How To Break In A New Glove

New baseball glovesThere’s nothing like getting a brand new baseball glove. That first time you put it on your hand and smell the new leather is memorable. Getting a stiff new glove into game condition can be a daunting task.

First, let’s talk about what NOT to do –

1Don’t stick it in the oven or a microwave.


The laces dry out and shatter. Trust me on this – I’ve relaced three brand new gloves that had laces damaged by customers who in effect baked their glove.

2Don’t drive your car over it. Think about this – you just spent a decent amount of money on a quality glove and now you want to run a 2,000 pound vehicle over it? Save the gas…and the leather.

3Don’t cover it with oil. Sure, oil softens the leather up and makes it more pliable. Oil also sits in the glove making it a bit heavier. In addition, it can soak into the padding of the palm. And eventually, oil will start to break down the leather.

Now, here’s what you CAN do –

1Play catch with it. By far, this is the absolute best way to break in a glove. It will form exactly to the shape of YOUR hand and in time will become exactly the way you want it.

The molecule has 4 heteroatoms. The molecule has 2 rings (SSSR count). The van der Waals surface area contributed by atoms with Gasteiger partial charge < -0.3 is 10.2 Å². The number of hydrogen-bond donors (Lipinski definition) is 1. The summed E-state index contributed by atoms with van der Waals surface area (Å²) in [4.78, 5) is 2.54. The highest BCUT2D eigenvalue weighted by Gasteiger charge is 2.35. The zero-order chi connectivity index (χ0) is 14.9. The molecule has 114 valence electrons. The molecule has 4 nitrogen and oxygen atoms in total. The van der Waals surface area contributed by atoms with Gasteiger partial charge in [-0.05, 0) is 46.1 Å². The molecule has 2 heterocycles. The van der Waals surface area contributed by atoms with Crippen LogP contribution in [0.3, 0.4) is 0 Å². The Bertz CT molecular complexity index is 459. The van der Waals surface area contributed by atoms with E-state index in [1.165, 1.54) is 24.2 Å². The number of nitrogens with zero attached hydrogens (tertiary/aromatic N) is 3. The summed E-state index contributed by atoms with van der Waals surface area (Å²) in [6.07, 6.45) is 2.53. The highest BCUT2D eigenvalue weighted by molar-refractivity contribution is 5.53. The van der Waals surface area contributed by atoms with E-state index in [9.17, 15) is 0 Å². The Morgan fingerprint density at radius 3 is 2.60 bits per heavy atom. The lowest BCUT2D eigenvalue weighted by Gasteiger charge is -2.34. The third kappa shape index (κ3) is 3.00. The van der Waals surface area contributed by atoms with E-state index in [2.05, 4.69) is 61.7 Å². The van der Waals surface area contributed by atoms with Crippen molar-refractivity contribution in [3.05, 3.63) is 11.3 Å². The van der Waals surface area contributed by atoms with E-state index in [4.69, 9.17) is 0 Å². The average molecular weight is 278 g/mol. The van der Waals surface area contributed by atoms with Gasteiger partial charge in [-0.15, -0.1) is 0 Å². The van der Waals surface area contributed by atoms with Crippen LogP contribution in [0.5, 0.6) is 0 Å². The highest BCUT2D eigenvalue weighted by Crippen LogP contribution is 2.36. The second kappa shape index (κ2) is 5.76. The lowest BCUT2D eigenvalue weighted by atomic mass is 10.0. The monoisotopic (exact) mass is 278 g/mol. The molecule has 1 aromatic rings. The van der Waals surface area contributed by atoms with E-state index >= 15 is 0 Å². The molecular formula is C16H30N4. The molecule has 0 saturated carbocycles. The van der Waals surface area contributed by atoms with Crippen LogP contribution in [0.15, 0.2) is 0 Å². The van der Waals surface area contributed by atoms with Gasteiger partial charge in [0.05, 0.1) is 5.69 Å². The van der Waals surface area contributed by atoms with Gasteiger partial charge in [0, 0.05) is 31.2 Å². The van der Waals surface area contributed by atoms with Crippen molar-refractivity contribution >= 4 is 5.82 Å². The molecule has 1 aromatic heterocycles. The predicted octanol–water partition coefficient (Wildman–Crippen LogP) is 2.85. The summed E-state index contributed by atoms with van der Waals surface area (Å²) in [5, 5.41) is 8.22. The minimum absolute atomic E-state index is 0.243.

2 – It’s OK to use a mallet to pound the pocket of a glove, especially a catcher’s mitt. That will help soften the leather a bit. Just don’t over-do it.

3 – Use a lanolin-based cream in moderation. I generally recommend putting it in the pocket; some will put it on the outside of the fingers, too. Unlike oil, lanolin-based creams don’t soak into the leather and don’t make the glove heavy. Professional Baseball Instruction has a couple of these creams in stock in our pro shop including Gloveolium (a fine Rawlings product). I’ve also used shaving cream with a lanolin base.

4 – Put a ball in it and tie the glove closed and/or put it between a mattress and bed spring.

5 – See #1. Play catch with it.

If you have any questions, please feel free to contact Jim Monaghan here at PBI.

If you’re looking for a new glove, check out these tips from PBI’s Doug Cinnella –